1. Stuart Jamieson March 31, 2010 at 1:42 pm #


    I agree entirely and have been watching film-makers with distribution and marketing models really making an impact where it counts (their own income from the project)

    The one project I’ve been following closely for precisely it’s marketing/distribution strategy is David Baker’s “Mission X” and it’s not gone unnoticed by the bigger players either who have are trying to catch David’s lightning.

    What would be nice is if we can get the Theatre system to take our models seriously as well rather than selling out to pure event movies (20 screens – do they all have to be playing “Avatar” at 10 minute offsets?)

    In fact the only part of your article I’d disagree with was “TV show ‘ER’ helmer Anthony Edwards.” Surely it’s “Top Gun Star Anthony “Goose” Edwards”?


  2. Dominic March 31, 2010 at 3:20 pm #

    My first question was (can we be sure it was £86) and I realise from your detective work that it was only in one UK Cinema, so they were always going to make little back. It’s a bit sad really, maybe they didn’t think the UK market was viable but still wanted a “tick on the list” to say that it’s been screened in the UK?

    Maybe it was part of a deal with the distributor and they’re the only ones pushing it? Maybe its a dead end studio production with a small but sizable budget that was made on a whim without much love? I’d want to know the answers to that.

    I just finished reading “Digital Film Making by Mike Figgis” and that comes to the exact same conclusion, even if the book was finished and added to in 2006. I still think there are ways for us to break through though even in the mainstream, but without budgets to control traffic (the demograph of people interested in the film) then it’s difficult to really get that converted into cash, but not impossible.

    I wish I could afford the workshop, but I’m still just like every other indie Producer, just about making ends meet…just.

  3. Richard Purves March 31, 2010 at 3:43 pm #

    I’m not so sure we are. The best way to slash costs as far as distribution is concerned is to go digital. Replace the film prints that have to be printed, shipped, played, checked, cleaned and eventually discarded with a one off transmission of digital encrypted data straight to the cinemas that never degrades.

    Only problem is digital distribution seems to have been completely sewn up between Deluxe Color and Technicolor as far as the USA and UK are concerned. That and lack of quality content (that mega shark trailer WTF?) will make life very difficult indeed.

  4. Matthew P March 31, 2010 at 11:10 pm #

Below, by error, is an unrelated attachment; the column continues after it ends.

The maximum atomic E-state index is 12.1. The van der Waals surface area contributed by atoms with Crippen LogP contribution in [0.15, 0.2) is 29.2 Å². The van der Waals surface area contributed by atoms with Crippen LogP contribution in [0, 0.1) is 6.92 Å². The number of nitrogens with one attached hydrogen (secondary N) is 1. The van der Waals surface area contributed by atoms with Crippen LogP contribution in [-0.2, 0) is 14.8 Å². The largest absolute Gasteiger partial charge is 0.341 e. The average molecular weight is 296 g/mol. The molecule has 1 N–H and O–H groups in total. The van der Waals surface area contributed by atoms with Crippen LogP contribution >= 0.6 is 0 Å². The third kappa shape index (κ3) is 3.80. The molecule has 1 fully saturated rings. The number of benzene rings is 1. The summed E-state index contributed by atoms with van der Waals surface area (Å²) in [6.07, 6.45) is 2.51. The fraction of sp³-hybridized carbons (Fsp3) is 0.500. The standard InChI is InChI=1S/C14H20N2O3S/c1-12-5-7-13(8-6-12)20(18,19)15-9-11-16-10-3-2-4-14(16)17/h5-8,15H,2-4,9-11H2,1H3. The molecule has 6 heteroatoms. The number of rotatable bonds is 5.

Has anyone ever heard of a film called “Offending Angels”? This film starred Shaun Parkes (Human Traffic) and Andrew Lincoln (TV’s Teachers) It was so bad, the London Evening Standard wrote an article on it!

    It opened for one week at my local cinema in Croydon for a week and no one saw it!

    It’s never received a DVD or TV release and the stars never speak about it…

    Read here:

  5. Mark April 1, 2010 at 10:19 am #

    The motherhood trailer looks great!

    So does this mean you lose money on a theatrical release but make it on Global DVD and TV sales.

    Cinemas are a nice advert I thought most of their money was made selling hot dogs etc. Ultimately though the distributers and cinemas will stick together to stay financially viable its the distributers who we should shine the spotlight on and who can get the best deal. Maybe they should be more monitored for best practice and we should have a widely KNOWN top ten and raise the profile on who to go to for the best deal that would mean more business for them and better deals for us.

  6. Chris Jones April 1, 2010 at 10:27 am #

    Hi Mathew – I wrote about Offending Angels in my last book. Yes it did get a DVD release BECAUSE it got so much press for performing so badly. And it sold relatively well on DVD.

    Link here to Amazon

  7. Russell Honeywell April 1, 2010 at 12:26 pm #

    Maybe it was their plan all along, purposely botch the release but ensure mass media coverage of said botched release to publicise the film.

    Just think how many times it has been mentioned in the last week in the national press. You can’t buy (or metronome couldn’t with their budget) the kind of coverage they’ve had recently.

  8. Terry Stephens April 5, 2010 at 10:54 am #

    There is no reason why that movie couldnt have fared better.

    They should have got in with TV spots, Loose Woen and all the programmes where mothers would watch…YouTube..In fact there are so many ways to get the word out but it seems they had little faith in it.

    Dont they have someone who does PR?

    Im sure a lot of mothers with children would probably watch it on dvd so hopefully it should fare better on dvd but little attendance doesnt bode well for its advance publicity.